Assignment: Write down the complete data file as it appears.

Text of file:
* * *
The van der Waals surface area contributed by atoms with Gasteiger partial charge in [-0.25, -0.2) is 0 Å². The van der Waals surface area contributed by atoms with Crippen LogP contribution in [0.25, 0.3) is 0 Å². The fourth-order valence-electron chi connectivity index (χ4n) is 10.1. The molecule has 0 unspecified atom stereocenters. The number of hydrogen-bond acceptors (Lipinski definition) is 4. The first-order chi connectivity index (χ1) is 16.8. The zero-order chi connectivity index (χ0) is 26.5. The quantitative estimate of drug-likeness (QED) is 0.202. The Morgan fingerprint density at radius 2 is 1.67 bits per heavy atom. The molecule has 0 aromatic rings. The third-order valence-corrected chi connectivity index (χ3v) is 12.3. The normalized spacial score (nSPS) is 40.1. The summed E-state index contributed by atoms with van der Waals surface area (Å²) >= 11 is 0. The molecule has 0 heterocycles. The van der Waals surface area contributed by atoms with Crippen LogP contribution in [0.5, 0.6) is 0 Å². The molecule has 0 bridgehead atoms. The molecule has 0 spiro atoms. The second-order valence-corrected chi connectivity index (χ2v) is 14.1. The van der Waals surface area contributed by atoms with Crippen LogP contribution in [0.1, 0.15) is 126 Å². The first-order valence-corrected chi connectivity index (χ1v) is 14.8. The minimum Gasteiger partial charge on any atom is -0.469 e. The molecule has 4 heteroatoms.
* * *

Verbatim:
The van der Waals surface area contributed by atoms with Gasteiger partial charge in [-0.25, -0.2) is 0 Å². The van der Waals surface area contributed by atoms with Crippen LogP contribution in [0.25, 0.3) is 0 Å². The fourth-order valence-electron chi connectivity index (χ4n) is 10.1. The molecule has 0 unspecified atom stereocenters. The number of hydrogen-bond acceptors (Lipinski definition) is 4. The first-order chi connectivity index (χ1) is 16.8. The zero-order chi connectivity index (χ0) is 26.5. The quantitative estimate of drug-likeness (QED) is 0.202. The Morgan fingerprint density at radius 2 is 1.67 bits per heavy atom. The molecule has 0 aromatic rings. The third-order valence-corrected chi connectivity index (χ3v) is 12.3. The normalized spacial score (nSPS) is 40.1. The summed E-state index contributed by atoms with van der Waals surface area (Å²) >= 11 is 0. The molecule has 0 heterocycles. The van der Waals surface area contributed by atoms with Crippen LogP contribution in [0.5, 0.6) is 0 Å². The molecule has 0 bridgehead atoms. The molecule has 0 spiro atoms. The second-order valence-corrected chi connectivity index (χ2v) is 14.1. The van der Waals surface area contributed by atoms with Crippen LogP contribution in [0.1, 0.15) is 126 Å². The first-order valence-corrected chi connectivity index (χ1v) is 14.8. The minimum Gasteiger partial charge on any atom is -0.469 e. The molecule has 4 heteroatoms.